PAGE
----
Eko FN, Ryb GE, Drager L, Goldwater E, Wu JJ, Counihan TC. Ideal timing of surgery for acute uncomplicated appendicitis. N Am J Med Sci 2013;5:22-7.  Back to cited text no. 13
    
14.
Feng C, Anandalwar S, Sidhwa F, Glass C, Karki M, Zurakowski D, et al. Beyond perforation: Influence of peritoneal contamination on clinical severity and resource utilization in children with perforated appendicitis. J Pediatr Surg 2016;51:1896-9.  Back to cited text no. 14
    
15.
Serres SK, Graham DA, Glass CC, Cameron DB, Anandalwar SP, Rangel SJ. Influence of time to appendectomy and operative duration on hospital cost in children with uncomplicated appendicitis. J Am Coll Surg 2018;226:1014-21.  Back to cited text no. 15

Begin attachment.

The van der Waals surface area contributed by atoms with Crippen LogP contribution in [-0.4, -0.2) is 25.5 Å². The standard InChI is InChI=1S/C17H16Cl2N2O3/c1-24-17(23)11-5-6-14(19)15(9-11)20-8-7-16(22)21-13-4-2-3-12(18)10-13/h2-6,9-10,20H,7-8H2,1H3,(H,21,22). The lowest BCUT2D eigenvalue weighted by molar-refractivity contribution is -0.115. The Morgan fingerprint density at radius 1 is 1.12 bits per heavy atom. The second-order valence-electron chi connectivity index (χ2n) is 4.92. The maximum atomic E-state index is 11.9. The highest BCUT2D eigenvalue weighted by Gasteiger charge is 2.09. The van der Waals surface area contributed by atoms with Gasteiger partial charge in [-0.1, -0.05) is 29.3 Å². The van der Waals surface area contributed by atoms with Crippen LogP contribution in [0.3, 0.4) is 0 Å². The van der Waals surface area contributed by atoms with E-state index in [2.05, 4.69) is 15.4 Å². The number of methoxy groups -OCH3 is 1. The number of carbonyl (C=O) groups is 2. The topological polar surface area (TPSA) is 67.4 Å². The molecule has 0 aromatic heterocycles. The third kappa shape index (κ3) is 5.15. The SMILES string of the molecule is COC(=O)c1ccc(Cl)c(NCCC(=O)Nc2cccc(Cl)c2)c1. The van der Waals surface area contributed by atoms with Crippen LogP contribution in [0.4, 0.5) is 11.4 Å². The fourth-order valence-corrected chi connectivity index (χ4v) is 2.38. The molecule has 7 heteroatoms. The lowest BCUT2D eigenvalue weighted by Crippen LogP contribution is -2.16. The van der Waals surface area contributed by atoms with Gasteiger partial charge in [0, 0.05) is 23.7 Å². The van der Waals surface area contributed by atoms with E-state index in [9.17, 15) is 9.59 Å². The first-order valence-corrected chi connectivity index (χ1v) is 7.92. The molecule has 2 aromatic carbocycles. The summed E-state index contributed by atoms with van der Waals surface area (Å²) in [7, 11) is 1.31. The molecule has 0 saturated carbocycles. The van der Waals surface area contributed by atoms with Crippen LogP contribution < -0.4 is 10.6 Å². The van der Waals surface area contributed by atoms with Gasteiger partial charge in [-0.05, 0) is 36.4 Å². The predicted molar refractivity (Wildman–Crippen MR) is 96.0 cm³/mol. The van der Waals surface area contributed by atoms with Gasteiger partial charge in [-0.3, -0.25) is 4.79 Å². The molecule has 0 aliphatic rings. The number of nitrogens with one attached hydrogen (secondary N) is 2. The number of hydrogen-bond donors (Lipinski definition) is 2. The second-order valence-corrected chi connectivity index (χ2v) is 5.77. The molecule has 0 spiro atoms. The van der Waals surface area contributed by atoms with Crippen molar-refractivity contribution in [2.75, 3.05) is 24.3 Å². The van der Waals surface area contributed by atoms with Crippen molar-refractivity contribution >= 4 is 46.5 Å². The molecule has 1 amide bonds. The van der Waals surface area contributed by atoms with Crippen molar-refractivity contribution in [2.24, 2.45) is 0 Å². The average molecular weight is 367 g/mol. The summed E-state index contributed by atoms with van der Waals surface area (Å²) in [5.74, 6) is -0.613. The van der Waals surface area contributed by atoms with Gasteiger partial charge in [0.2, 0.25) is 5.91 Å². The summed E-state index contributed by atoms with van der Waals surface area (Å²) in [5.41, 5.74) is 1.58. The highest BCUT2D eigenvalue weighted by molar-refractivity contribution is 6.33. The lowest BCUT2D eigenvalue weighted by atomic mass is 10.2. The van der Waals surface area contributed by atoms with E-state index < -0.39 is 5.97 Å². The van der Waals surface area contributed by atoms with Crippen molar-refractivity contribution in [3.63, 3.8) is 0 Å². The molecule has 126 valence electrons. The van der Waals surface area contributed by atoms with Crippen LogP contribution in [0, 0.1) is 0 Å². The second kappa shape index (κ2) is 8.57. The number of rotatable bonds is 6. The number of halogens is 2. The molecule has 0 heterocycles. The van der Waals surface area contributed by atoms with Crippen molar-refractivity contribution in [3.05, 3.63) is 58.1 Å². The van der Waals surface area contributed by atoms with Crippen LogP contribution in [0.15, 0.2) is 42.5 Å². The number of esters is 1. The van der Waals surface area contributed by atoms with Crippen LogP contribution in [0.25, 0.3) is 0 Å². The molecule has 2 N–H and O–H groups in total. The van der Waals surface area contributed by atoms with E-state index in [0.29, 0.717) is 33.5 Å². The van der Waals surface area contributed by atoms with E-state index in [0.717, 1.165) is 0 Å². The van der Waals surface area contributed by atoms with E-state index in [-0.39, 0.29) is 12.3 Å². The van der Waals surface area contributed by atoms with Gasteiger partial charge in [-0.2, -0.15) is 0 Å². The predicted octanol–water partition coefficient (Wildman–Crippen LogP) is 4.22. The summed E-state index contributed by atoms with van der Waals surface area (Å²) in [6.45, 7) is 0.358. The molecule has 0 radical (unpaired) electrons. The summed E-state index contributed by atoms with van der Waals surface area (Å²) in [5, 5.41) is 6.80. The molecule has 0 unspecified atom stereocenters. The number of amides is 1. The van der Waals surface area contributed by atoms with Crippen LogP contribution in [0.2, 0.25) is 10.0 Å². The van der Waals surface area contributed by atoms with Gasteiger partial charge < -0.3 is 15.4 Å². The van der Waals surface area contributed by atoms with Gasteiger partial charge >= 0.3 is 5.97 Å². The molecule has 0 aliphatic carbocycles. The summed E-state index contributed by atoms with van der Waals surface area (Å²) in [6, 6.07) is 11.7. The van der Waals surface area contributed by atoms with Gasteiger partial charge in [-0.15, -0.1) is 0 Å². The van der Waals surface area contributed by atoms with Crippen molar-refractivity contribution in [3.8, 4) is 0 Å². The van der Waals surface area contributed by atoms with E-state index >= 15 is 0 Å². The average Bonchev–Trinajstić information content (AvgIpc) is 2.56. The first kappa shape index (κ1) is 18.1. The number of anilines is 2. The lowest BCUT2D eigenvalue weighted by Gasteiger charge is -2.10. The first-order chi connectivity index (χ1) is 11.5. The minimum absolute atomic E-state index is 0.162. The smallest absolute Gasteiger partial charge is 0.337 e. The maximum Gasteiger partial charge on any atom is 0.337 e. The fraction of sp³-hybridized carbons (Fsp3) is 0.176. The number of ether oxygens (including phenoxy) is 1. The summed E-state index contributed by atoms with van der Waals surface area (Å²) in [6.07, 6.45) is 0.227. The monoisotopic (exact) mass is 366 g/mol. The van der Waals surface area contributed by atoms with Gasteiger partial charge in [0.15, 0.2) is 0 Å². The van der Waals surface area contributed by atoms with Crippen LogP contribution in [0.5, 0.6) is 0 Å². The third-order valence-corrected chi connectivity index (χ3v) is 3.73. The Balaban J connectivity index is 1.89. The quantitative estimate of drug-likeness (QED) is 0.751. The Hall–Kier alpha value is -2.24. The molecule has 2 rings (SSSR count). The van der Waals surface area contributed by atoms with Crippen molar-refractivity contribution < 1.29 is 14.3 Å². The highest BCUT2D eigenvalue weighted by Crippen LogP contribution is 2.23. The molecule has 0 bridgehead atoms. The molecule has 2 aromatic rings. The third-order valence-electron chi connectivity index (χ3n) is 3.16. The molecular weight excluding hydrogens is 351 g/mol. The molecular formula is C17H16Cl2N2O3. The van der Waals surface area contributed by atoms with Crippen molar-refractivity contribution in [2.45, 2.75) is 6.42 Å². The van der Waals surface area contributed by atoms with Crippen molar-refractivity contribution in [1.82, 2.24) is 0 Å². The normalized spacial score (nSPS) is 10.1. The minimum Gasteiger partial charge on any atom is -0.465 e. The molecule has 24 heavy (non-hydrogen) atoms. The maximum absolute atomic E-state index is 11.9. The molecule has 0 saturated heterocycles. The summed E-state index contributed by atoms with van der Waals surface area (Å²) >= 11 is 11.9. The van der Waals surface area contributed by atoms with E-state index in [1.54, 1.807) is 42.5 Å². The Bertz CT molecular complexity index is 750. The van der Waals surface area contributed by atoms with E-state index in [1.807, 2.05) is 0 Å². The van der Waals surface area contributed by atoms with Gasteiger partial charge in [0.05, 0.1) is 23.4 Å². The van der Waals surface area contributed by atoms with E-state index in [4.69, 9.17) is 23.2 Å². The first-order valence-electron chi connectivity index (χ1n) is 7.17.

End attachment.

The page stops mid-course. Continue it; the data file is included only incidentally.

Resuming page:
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Correspondence Address:
Dr. Anastasia Dimopoulou
Department of Paediatric Surgery, University General Hospital Attikon, 1 Rimini Street Str., Athens 124 62
Greece
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Source of Support: None, Conflict of Interest: None


DOI: 10.4103/ajps.ajps_67_21